Authors: Charles Williams
There was something ghostly about it. The mate and the two ABs of the boarding party looked at each other, unable to believe what they saw.
There were no signs of violence or even sickness aboard, and the Gulf itself had been in a benign mood for weeks. Her sails were set and drawing gently in the faint airs of sunset, her tiller lashed, and she was gliding along with serene purpose on a southeasterly course which would have taken her into the Yucatan Strait. Her dinghy was still there, atop the cabin, and everything was shipshape and in order except that there was not a soul on board. She was as mysteriously deserted as the
She was well provisioned, and she had water. The two bunks were made and the cabin swept. Dungarees and some odds and ends of foul weather gear hung about the bulkheads, and in one of the bunks was the halter of a woman’s two-piece bathing suit. And subtly underlying the immemorial bilge and salt-water smells of sailing craft there still clung to the deserted cabin just the faintest suspicion of perfume. It would have gone unnoticed except that it was so completely out of place.
The table was not laid, as it had been on the
but there were two mugs on it, and one of them was still full of coffee. When the hard-bitten old mate walked over and put his hand against the coffeepot sitting on one burner of the primus stove, it was slightly warm to the touch. There had been somebody here less than an hour ago.
He went over to the small table where the charts were and opened what he took to be the logbook, flipping hurriedly through to the past page on which anything was written. He studied it for a moment, and then shook his head. In forty years at sea he had never encountered a log entry quite like it.
. . . the blue, and that last, haunting flash of silver, gesturing as it died. It was beckoning. Toward the rapture. The rapture . . .
Before he closed the book he took something from between the pages and stared at it. It was a single long strand of ash-blond hair. He shook his head again.
“Holy Jesus, Mate, look at this!” one of the seamen exclaimed behind him.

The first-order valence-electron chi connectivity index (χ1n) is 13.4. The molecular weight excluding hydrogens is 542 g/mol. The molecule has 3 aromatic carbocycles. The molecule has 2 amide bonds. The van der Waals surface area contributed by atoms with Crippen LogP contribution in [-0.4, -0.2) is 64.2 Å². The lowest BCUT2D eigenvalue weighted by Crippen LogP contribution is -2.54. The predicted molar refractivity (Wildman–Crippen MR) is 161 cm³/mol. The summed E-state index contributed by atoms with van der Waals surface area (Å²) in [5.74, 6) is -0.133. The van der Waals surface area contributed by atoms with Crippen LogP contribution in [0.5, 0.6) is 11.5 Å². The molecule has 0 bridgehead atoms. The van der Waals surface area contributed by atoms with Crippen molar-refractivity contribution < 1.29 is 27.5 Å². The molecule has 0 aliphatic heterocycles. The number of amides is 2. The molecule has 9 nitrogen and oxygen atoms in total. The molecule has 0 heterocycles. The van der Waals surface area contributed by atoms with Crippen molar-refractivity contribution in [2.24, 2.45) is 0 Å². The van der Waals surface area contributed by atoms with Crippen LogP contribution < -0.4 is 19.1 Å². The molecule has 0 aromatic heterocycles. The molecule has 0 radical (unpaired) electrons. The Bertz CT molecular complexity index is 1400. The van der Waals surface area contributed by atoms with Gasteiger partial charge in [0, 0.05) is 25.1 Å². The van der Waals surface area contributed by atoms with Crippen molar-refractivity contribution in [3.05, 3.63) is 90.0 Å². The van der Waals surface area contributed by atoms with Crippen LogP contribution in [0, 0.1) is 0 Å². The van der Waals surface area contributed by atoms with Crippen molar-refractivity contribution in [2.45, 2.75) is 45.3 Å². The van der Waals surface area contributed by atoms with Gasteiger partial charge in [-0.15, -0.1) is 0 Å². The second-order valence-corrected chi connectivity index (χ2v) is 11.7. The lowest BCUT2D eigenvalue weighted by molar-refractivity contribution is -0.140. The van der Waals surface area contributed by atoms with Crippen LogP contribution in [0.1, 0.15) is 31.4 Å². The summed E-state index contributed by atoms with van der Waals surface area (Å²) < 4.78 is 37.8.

The mate turned and the man was holding open a black satchel that had been lying on one of the settees. He stared. It was jammed with green blocks of American currency, paper-banded sheafs of twenties, fifties, and hundreds. What next? he thought.
“Salvage, man, salvage,” the AB said ecstatically. “Must be a hundred thousand—”
“You want to spend it now, or wait till the court counts it?” the mate asked. “You’re pretty far from a gin-mill out here, anyway.” He took the bag from the other’s hands and snapped it shut.
Sticking the logbook under his arm, he jerked his head for the two to follow him back on deck. He jabbed a forefinger toward the mast.
“See that big rag up there? It’s known as a sail. We used to drive ships with ‘em. So if you’ll start pulling it down and just sort of bundling it up, I’ll go back to the ship where I won’t have to torture myself by watching how you do it, and we’ll pass down a towline.”
A few yards away in the red sunset the master of the American tanker
Joseph H. Hallock
waited on her bridge while the mate pulled back alone. He saw the two sailors begin taking in the sloop’s mainsail and jib and, realizing what that meant, directed the bos’n to break out a line and start getting it over.
Outward bound from Tampico for Bayonne, they had come up behind the small craft on a converging course some half hour ago and had hauled up a point or two to pass astern of her. The mate, watching through the glasses, had noted there was no one on deck and that the helm was lashed, but had not been greatly concerned. In weather like this a man sailing alone could well have gone below to cook supper. But when no one had come on deck in answer to the bull-throated hail of the whistle, he had called the master.
Swinging, they had come back, easing up close aboard her to windward and blanketing her sails. When no one came on deck then, with the headway off her and the mainsail slatting idly as she came about, they had acknowledged there was something ominous about it. Backing down fast on the engines to remain there and hold her captive, they had put over the work boat to investigate. There was no need to launch a lifeboat. It had been flat calm for days, and the slight breeze which had sprung up in the afternoon was scarcely enough to ripple the gently heaving pastures of the Gulf.